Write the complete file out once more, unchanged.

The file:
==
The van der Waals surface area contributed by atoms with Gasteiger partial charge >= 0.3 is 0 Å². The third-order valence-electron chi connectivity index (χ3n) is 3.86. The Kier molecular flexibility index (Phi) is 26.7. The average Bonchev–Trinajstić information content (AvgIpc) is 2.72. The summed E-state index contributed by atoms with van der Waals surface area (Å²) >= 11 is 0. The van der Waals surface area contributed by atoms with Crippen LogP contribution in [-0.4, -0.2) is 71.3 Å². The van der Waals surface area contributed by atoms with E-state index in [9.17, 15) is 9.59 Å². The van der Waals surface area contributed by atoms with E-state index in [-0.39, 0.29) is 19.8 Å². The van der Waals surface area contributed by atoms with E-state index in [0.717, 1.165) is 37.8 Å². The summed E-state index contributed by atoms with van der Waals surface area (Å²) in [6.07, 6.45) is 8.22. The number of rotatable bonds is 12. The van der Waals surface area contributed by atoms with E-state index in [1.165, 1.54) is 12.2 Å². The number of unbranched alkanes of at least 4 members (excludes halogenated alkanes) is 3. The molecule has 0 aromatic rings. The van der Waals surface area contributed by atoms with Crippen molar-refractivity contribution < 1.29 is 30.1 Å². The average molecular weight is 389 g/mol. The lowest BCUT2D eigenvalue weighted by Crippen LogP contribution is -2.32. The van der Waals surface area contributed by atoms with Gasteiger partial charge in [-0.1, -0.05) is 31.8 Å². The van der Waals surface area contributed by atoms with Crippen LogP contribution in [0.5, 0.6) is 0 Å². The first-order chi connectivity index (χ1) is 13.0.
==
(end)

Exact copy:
The van der Waals surface area contributed by atoms with Gasteiger partial charge >= 0.3 is 0 Å². The third-order valence-electron chi connectivity index (χ3n) is 3.86. The Kier molecular flexibility index (Phi) is 26.7. The average Bonchev–Trinajstić information content (AvgIpc) is 2.72. The summed E-state index contributed by atoms with van der Waals surface area (Å²) >= 11 is 0. The van der Waals surface area contributed by atoms with Crippen LogP contribution in [-0.4, -0.2) is 71.3 Å². The van der Waals surface area contributed by atoms with E-state index in [9.17, 15) is 9.59 Å². The van der Waals surface area contributed by atoms with E-state index in [-0.39, 0.29) is 19.8 Å². The van der Waals surface area contributed by atoms with E-state index in [0.717, 1.165) is 37.8 Å². The summed E-state index contributed by atoms with van der Waals surface area (Å²) in [6.07, 6.45) is 8.22. The number of rotatable bonds is 12. The van der Waals surface area contributed by atoms with E-state index in [1.165, 1.54) is 12.2 Å². The number of unbranched alkanes of at least 4 members (excludes halogenated alkanes) is 3. The molecule has 0 aromatic rings. The van der Waals surface area contributed by atoms with Crippen molar-refractivity contribution < 1.29 is 30.1 Å². The average molecular weight is 389 g/mol. The lowest BCUT2D eigenvalue weighted by Crippen LogP contribution is -2.32. The van der Waals surface area contributed by atoms with Gasteiger partial charge in [-0.1, -0.05) is 31.8 Å². The van der Waals surface area contributed by atoms with Crippen LogP contribution in [0.5, 0.6) is 0 Å². The first-order chi connectivity index (χ1) is 13.0.